The father sat on his haunches just two feet away, watching our every move. He was seventy-eight percent Minnesota timber wolf, mixed with some Siberian husky and German shepherd, and Jere had raised both him and the mother, who was one hundred percent timber wolf. Only mildly cautious with the wolves, Jere stuck her hand into the den and pulled out a couple of pups at a time and set them on the ground in front of us. Alf’s attention never wavered, but he also never became aggressive, and I trusted that as long as Jere was there Jim and I would be safe.
I studied the pups’ little black noses and the milky covering on their eyes that resembled cataracts. Their midsections were so round and bloated from their just-finished meal of mother’s milk that they looked more like hamsters than wolves. One was pure black, and the others were varying shades of gray flecked with black, white, or auburn and often with a black tip on their tails. They all had unique physical characteristics, and I thought I could already sense their unique personalities.
Lost in reverie — it was hard to believe I was actually touching week-old wolf pups — I was visualizing what they would grow up to be when Jere jarred me out of my dream state.
“Would you like to hold one?” she asked as she held one toward me in her palm.
I smiled. “Sure.” I took the pup with both hands and held it like Jere had, but I soon handed it back because Alf’s close proximity and careful attention were making me uncomfortable.
“Why don’t you go over there and sit down with him?” Jere said, gesturing toward the chaise lounges by the pool. “You’ll really feel what it’s like to hold one if you aren’t half-lying on the ground and nervous about the den.”
I wanted to hold a different one, though. Something had captivated me about the one with subtle patches of auburn in his coat. When Jere had pulled him from the den and put him on display, he seemed content to be where he was, and I sensed a gentle strength and peace emanating from him.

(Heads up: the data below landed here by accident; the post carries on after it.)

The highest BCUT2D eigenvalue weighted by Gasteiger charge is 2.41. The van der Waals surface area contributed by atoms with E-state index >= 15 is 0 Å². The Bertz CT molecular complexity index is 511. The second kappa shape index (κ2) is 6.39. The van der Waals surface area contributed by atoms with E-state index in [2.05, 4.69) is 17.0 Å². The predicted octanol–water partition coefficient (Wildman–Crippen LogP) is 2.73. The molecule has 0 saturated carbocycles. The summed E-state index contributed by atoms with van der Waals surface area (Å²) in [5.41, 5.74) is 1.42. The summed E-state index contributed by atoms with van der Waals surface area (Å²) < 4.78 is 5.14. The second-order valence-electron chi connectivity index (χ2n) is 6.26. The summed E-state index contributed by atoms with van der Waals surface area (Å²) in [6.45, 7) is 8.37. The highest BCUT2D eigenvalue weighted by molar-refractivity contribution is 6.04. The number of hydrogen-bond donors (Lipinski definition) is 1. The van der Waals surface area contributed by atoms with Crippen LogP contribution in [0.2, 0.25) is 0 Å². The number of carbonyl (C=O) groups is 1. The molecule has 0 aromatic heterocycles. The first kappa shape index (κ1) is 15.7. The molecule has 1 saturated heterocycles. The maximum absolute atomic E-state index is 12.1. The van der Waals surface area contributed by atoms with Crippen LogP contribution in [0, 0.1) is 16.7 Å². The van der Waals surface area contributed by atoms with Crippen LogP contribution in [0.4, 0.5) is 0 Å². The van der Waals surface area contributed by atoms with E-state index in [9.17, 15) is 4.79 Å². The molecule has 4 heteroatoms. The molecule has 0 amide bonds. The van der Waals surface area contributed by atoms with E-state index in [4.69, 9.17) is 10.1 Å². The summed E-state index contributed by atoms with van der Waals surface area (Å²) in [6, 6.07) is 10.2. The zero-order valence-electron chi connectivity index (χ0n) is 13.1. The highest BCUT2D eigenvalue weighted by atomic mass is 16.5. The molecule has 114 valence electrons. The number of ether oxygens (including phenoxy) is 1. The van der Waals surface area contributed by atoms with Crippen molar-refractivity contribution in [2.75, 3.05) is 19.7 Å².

“I’d rather hold that one,” I said, pointing.
Jere smiled. “Are you sure? Can you tell the differences between them? He’s not as big, I guess.” She reached for him and handed him to me.
I found myself wrapping my forearms around the pup’s two-pound body in a protective embrace. “They’re all beautiful. I didn’t notice much size difference, actually, but there’s just something about this one that I liked from the moment I saw him.” I carried him to the chaise lounge, where we cuddled while Jim and Jere played with the other pups. Alf cast me an occasional glance, but he stayed put, concentrating on the activity closer at hand.
Within minutes, a previously unknown place in the center of my body began to pulse. The spot was a hand’s width above my bellybutton, and it felt warm, like how fresh blood from a wound can be surprisingly warm to the touch. The sensation spread through my body until I found myself inhaling a deep breath and smiling involuntarily. I’d never felt anything like it before. Is this love? I thought I’d loved before, but this is bigger… Amazing.
I became frightened of the intensity of my emotions, and from out of nowhere a voice spoke up.
Kit, you’d better stand up and go give this animal back to Jere. You’re about to graduate from college and move to Telluride. You have only a few hundred dollars to your name and you want to travel around the world.
You have no business holding this wolf.